The first sighting of Pied Kingfisher

After finishing with the lifer shots of the Pied Kingfisher, we felt we have gotten the target that we were here for, we moved to the paddy field to photography the Asian Openbill.

Contrasting to the Pied Kingfisher, there were abundant of Asian Openbill at the target location. The sun was about to set at the horizon. It created a orange color "last light".
An Asian Openbill hovering above the nest

Some flight shots of the Asian Openbill

Photo-taking the Asian Openbill. There were many perching at the tree.
During the shooting of Asian Openbill, my bird guide met a local villager who gave some valuable information that he always see a group of Pied Kingfisher hanging around at the another end of the paddy field. The villager was so kind to give us the direction. We decided to head for the direction to search for the target before the sky turned dark.
As we were approaching the paddy field, we spotted a few Pied Kingfisher hovering above a river. We were quite excited that we had found a new habitat of the Pied Kingfisher. 
A Pied Kingfisher successfully caught a fish from the river

Unfortunately, the sun has set at the far side of the horizon. The light source was not in the perfect condition for further shooting. We decided to come here first thing in the morning.

Thursday, March 25, 2010

My Thailand Trip - Part 2

After spending about 3 hours at Phuttamonton Park, I moved to photograph Gulls at Bang Poo. It is about 1 hour by car from my previous location. Upon arriving at the pier at Bang Poo, I was stunned to see so many gulls at the shore. Occasionally, the gulls will fly off from the shore at instant to grab the food being fed by the visitors. The place is very noisy with wave of wave of call of Gulls.
I planned to get some fly shots of the gulls, so I setup my 7D and mounted it with the 70-200 F4 IS. On the hand,  for normal shot, I relied on my 1 D mk IV with EF 800 IS. 
My guide told me that there were 2 main species of gulls here, the Brown Headed Gull and Black Headed Gull. Many of the Gulls were in breeding plumage.  I had difficulty in identifying the gulls as there all looked alike. I am going to put up the photos here and whoever know the ID of the species, kindly provide me the ID of the species by replying at the comments section. Your help is very much appreciated.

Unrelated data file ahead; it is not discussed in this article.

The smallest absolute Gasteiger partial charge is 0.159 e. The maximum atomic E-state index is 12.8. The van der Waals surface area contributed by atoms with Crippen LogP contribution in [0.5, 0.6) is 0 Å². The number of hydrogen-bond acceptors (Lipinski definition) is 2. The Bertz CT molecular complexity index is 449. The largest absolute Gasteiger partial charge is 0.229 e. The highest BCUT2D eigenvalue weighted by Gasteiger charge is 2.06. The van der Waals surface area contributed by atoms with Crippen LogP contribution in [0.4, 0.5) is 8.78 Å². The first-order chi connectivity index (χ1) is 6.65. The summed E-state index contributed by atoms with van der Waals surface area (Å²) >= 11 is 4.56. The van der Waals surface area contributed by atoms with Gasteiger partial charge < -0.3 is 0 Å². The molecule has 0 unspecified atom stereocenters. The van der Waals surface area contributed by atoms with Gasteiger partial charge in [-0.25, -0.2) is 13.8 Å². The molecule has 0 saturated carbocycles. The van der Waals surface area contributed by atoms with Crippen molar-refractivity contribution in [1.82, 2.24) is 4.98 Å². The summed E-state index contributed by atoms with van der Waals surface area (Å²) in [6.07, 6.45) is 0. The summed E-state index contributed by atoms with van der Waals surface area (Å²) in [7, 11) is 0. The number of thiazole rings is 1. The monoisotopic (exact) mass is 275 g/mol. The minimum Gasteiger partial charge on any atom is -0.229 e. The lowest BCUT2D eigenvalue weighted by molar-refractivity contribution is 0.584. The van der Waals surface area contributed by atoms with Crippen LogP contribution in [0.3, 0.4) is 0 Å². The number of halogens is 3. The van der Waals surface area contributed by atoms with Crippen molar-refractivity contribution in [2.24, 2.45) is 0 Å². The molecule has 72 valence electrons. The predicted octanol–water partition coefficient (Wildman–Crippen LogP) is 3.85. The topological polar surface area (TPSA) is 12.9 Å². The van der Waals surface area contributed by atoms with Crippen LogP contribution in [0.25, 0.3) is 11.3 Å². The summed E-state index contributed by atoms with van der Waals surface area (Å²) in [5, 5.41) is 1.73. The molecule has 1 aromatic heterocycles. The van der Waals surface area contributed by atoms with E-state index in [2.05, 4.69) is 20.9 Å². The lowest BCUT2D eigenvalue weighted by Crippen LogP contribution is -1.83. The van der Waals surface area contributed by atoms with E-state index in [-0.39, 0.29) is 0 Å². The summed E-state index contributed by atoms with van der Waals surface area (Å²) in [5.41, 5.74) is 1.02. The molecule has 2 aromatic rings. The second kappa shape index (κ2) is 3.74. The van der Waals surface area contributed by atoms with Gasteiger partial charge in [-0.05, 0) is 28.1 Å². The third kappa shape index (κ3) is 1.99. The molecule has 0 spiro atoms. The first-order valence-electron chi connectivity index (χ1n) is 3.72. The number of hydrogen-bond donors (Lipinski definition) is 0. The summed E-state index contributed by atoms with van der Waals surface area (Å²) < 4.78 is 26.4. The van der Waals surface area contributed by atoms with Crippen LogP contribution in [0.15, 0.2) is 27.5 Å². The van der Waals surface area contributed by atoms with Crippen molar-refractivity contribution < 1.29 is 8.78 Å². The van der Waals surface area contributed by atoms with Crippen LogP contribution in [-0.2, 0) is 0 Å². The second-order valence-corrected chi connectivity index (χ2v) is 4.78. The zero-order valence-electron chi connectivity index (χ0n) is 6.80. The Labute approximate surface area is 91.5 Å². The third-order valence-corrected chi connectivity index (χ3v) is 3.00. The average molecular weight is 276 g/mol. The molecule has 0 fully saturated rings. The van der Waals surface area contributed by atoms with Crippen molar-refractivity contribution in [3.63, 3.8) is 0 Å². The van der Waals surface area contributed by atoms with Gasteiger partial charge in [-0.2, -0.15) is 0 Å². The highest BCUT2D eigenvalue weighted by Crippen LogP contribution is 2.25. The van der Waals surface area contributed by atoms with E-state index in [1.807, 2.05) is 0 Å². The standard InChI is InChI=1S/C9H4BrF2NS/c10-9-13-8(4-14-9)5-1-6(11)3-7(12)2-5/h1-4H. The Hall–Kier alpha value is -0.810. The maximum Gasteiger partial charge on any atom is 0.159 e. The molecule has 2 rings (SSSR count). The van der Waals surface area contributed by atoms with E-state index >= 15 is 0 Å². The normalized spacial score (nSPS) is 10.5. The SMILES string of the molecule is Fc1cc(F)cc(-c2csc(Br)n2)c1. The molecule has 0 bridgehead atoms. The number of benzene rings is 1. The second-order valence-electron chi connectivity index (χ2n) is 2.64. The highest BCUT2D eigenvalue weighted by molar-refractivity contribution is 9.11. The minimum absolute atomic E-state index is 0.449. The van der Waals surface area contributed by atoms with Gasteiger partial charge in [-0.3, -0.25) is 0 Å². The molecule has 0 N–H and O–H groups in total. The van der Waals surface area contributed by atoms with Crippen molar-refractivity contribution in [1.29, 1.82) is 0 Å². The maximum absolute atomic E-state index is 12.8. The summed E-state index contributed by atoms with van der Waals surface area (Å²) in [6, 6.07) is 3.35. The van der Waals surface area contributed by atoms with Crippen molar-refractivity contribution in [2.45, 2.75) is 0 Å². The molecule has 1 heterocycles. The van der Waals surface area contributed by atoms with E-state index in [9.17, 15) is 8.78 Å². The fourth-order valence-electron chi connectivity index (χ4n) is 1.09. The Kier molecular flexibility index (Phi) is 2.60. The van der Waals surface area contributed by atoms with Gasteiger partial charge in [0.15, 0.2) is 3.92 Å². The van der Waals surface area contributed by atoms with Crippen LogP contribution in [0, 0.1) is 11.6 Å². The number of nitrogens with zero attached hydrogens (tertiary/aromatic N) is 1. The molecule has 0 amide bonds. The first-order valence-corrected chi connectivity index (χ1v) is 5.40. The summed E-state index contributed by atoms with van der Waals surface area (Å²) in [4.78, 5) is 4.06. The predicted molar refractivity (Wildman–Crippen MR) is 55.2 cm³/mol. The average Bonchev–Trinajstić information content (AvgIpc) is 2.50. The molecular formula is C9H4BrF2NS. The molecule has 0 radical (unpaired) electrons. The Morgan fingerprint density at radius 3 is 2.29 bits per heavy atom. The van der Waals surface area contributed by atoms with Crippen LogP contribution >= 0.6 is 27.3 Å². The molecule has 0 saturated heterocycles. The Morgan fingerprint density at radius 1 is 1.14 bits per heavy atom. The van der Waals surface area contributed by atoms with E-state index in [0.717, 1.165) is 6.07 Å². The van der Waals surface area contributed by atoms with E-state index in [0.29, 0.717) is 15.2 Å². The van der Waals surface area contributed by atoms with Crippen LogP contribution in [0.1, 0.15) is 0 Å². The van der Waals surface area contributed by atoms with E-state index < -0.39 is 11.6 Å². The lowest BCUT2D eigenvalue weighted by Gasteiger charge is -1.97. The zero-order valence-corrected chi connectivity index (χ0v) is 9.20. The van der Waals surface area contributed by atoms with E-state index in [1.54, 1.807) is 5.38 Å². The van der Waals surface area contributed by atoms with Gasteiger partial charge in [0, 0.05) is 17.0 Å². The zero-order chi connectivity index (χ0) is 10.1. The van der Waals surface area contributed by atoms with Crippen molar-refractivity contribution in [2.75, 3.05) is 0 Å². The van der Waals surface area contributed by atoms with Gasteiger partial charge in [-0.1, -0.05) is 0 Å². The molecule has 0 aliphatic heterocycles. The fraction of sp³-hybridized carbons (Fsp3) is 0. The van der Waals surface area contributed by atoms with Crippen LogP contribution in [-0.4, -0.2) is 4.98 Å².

Photo 1:

Photo 2:

Photo 3:

Photo 4:

Photo 5:

Photo 6:

Here are some flight shot :

Responding to the food feeding by visitors

A lonely Bar-tailed Godwit at the last light moment

Thanks for viewing.

Tuesday, March 23, 2010

My Thailand Trip - Part 1

On 12 to 17 of March, I embarked on a bird photography trip to Thailand. Prior to departing to Bangkok on the 12 of March, I was in a dilemma on deciding to cancel my trip as the "Red Shirt" was going to stage a mass demonstration in Bangkok. After consulting with my bird guide and friends in Bangkok, I decided to go ahead with the trip.
I bought along with me 2 camera bodies ( 1 D mk IV and 7D) , 3 lens ( EF 800 IS, EF 70-200 F4 IS, EF 17-40 L) and 2 tele-converters (1.4 x and 2 x). All the primary gears fitted nicely into a Think Tank Airport Security roller bag. This bag is cabin size compliance so I  did not encounter any problems in fitting it into the overhead compartment.
Upon arriving at Bangkok, my bird guide Mr Par bought me to the Phuttamonton Park. It is located at the outskirt of Bangkok city at the Nakom Pathom Province. The park is covered with open woodland and under the tree canopy are water ponds and gardens.
My primary target here is to photograph the Indian Roller. After searching through the park, we managed to find a pair of Indian Roller perching at a tree trunk.

Indian Roller

My other "great catch" at the park are:

    Coppersmith Barbet

Racket-tailed Treepie

Olive-backed Pipit (The subject looks blur due to massive heat-wave from the ground)

Black-capped Kingfisher

Thanks for viewing.